Analysis | Why 70% Inflation Is Just One of Argentina’s Problems



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Argentina is facing some of the world’s highest inflation, with rates that have topped 70%. The government is on its third economy minister since July and President Alberto Fernandez’s leftist coalition looks permanently split. South America’s second-largest economy has almost no access to international capital, and it owes over $40 billion to the International Monetary Fund. Any bright spots? So far, a population hardened by decades of economic crisis has not turned to the kind of violent street protests that brought down the insolvent government of Sri Lanka. But the most likely paths forward all involve significant levels of pain.

1. How serious is Argentina’s crisis? 

Argentina nosedived into an economic crisis in 2018 and it’s still far from fully recovered. Annual inflation has been above 50% about half the time since then, exacerbating three years of recession. Nearly 40% of Argentines live in poverty today, compared to about a quarter at the start of the crisis. Argentina has spent more time than almost any other nation in recession since the 1950s, according to the World Bank. Still, today’s price gains remain far from country’s last bout of hyperinflation in 1989 and 1990.

2. How did things get so bad? 

A currency crisis led to the peso losing half of its value against the dollar in 2018. The IMF responded by loaning a record $57 billion to the government led by then-President Mauricio Macri, but the deal failed to stabilize the economy. Fernandez’s election in 2019 sparked a massive selloff in government bonds that his government later defaulted on. Without access to credit following the default, Fernandez printed money during the pandemic to finance cash handouts and salary programs, which set the stage for inflation to surge higher. 

3. Where do things stand? 

In March, the IMF and Fernandez negotiated a new deal with the IMF. The primary purpose from the government’s perspective is that it pushes out payments owed from the first program — so long as Argentina complies with the deal. Although the original repayment schedule remains in place, the new deal disburses IMF money to Argentina in a timetable that refinances the original payments by at least four years. But the IMF doesn’t just give all the money at once. Argentina has to pass quarterly reviews where the government must show progress on key yardsticks, such as accumulating foreign reserves and cutting its fiscal deficit. If it doesn’t pass the so-called review, Argentina risks defaulting on the IMF loan, which would remove almost all remaining sources of international financing for the country.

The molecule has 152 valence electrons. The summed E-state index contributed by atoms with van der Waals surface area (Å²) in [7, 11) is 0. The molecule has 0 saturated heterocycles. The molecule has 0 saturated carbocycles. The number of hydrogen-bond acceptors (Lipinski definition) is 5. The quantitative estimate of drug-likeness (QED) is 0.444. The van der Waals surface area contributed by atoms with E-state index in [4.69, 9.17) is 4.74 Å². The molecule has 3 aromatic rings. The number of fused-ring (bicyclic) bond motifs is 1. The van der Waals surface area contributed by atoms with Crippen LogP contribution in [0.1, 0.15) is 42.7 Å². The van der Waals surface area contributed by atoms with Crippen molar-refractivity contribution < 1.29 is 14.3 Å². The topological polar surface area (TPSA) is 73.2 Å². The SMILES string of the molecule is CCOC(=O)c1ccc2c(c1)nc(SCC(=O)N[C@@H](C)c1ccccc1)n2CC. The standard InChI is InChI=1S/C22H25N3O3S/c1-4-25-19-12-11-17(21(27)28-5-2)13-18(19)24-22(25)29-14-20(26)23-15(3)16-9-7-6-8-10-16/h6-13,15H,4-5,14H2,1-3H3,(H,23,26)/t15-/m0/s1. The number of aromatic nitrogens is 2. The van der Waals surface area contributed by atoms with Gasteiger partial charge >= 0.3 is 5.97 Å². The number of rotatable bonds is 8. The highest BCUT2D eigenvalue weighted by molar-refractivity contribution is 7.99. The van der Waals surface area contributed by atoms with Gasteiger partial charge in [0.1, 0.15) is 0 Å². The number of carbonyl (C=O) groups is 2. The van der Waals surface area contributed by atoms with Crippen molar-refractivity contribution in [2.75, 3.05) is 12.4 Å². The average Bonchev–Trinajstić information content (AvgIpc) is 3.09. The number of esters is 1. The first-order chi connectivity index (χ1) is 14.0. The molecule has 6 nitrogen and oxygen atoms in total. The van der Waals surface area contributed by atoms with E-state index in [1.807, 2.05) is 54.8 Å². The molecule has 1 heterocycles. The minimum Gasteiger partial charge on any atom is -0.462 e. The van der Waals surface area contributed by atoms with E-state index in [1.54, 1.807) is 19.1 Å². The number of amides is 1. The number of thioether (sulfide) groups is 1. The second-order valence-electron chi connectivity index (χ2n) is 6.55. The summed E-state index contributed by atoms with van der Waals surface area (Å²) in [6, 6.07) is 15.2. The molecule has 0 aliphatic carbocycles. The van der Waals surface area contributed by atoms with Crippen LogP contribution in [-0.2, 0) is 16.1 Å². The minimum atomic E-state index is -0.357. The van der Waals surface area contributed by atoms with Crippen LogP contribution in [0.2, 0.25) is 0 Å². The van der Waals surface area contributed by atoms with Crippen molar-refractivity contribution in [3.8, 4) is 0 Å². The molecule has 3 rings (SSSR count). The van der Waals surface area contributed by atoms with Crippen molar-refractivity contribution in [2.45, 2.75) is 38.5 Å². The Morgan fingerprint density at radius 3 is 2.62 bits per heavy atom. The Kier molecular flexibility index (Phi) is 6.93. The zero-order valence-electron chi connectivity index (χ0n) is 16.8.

4. Is Argentina at risk of running out of money? 

The central bank is running low on net cash reserves, down to an estimated $2.1 billion as of last week, according to consulting firm Equilibra. Total reserves are at less than half the level they were in 2019. That’s raising the risk of a potential currency devaluation, which in the past has provoked social tension. The very expectation of a devaluation is causing more people to buy dollars, hold exports or speed up imports, exacerbating the government’s greenback drain. A gap between the official exchange rate and a smorgasbord of parallel rates has held above 100% for over a month, a level and stretch of time not seen since Argentina’s hyperinflation days. The gap creates perverse incentives, like buying stuff on a credit in dollars only to pay it down in pesos at a discount, that only put more pressure on the exchange rate. 

5. What’s the government’s plan?

So far, there hasn’t really been one, besides trying to meet the goals set in the IMF deal. Fernandez said in a 2020 Financial Times interview: “Frankly, I don’t believe in economic plans.” The most consistent theme of his policies have been a reliance on piecemeal steps to limit economic pain, such as temporary price freezes and a ban on firing workers. That’s one reason markets are hoping new Economy Minister Sergio Massa will at least implement some of the tough policies built into the IMF deal. A key test will be whether Massa can address energy subsidies that have largely protected Argentines from the soaring utility prices seen around the world. 

6. How does politics figure into this? 

Analysts across the spectrum agree Argentina’s main issue is political, not economic. The infighting between President Fernandez and his powerful Vice President Cristina Fernandez de Kirchner (who is unrelated), has created a leadership vacuum. Fernandez and Kirchner, who was president herself from 2007 to 2015, disagree over economic strategy. Kirchner’s loyalists favor measures like introducing a universal basic income and have impeded Fernandez’s policy makers from implementing unpopular measures, such as utility price hikes. Beyond that split, Fernandez is up for re-election next year, when he’s expected to have a limited appetite for unpopular moves. The increase in poverty and economic impact of inflation also make austerity measures with short-term political costs and long-term economic gains harder to push forward.

• Story on Argentines withdrawing $1 billion from banks.

• IMF’s first review of Argentina’s program in June.

• Article on Argentina central bank’s king-sized August rate hike meant to cool inflation.

More stories like this are available on bloomberg.com



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